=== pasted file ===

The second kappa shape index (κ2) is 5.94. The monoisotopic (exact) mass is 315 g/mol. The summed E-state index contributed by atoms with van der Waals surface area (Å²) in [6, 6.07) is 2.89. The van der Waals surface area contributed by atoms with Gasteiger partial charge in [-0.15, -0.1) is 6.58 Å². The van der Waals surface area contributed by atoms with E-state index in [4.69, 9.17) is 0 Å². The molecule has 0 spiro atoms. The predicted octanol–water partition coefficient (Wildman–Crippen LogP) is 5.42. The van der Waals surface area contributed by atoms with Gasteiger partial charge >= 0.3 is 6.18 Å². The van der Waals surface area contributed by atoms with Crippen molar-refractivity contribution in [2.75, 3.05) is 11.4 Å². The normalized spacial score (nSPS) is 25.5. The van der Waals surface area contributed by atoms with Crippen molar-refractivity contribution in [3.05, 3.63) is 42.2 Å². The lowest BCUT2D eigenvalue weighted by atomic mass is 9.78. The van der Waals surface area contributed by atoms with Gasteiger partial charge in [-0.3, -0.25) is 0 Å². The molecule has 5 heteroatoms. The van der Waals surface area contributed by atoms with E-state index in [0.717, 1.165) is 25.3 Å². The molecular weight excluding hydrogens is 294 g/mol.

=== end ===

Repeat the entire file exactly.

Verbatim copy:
The second kappa shape index (κ2) is 5.94. The monoisotopic (exact) mass is 315 g/mol. The summed E-state index contributed by atoms with van der Waals surface area (Å²) in [6, 6.07) is 2.89. The van der Waals surface area contributed by atoms with Gasteiger partial charge in [-0.15, -0.1) is 6.58 Å². The van der Waals surface area contributed by atoms with E-state index in [4.69, 9.17) is 0 Å². The molecule has 0 spiro atoms. The predicted octanol–water partition coefficient (Wildman–Crippen LogP) is 5.42. The van der Waals surface area contributed by atoms with Gasteiger partial charge >= 0.3 is 6.18 Å². The van der Waals surface area contributed by atoms with Crippen molar-refractivity contribution in [2.75, 3.05) is 11.4 Å². The normalized spacial score (nSPS) is 25.5. The van der Waals surface area contributed by atoms with Crippen molar-refractivity contribution in [3.05, 3.63) is 42.2 Å². The lowest BCUT2D eigenvalue weighted by atomic mass is 9.78. The van der Waals surface area contributed by atoms with Gasteiger partial charge in [-0.3, -0.25) is 0 Å². The molecule has 5 heteroatoms. The van der Waals surface area contributed by atoms with E-state index in [0.717, 1.165) is 25.3 Å². The molecular weight excluding hydrogens is 294 g/mol.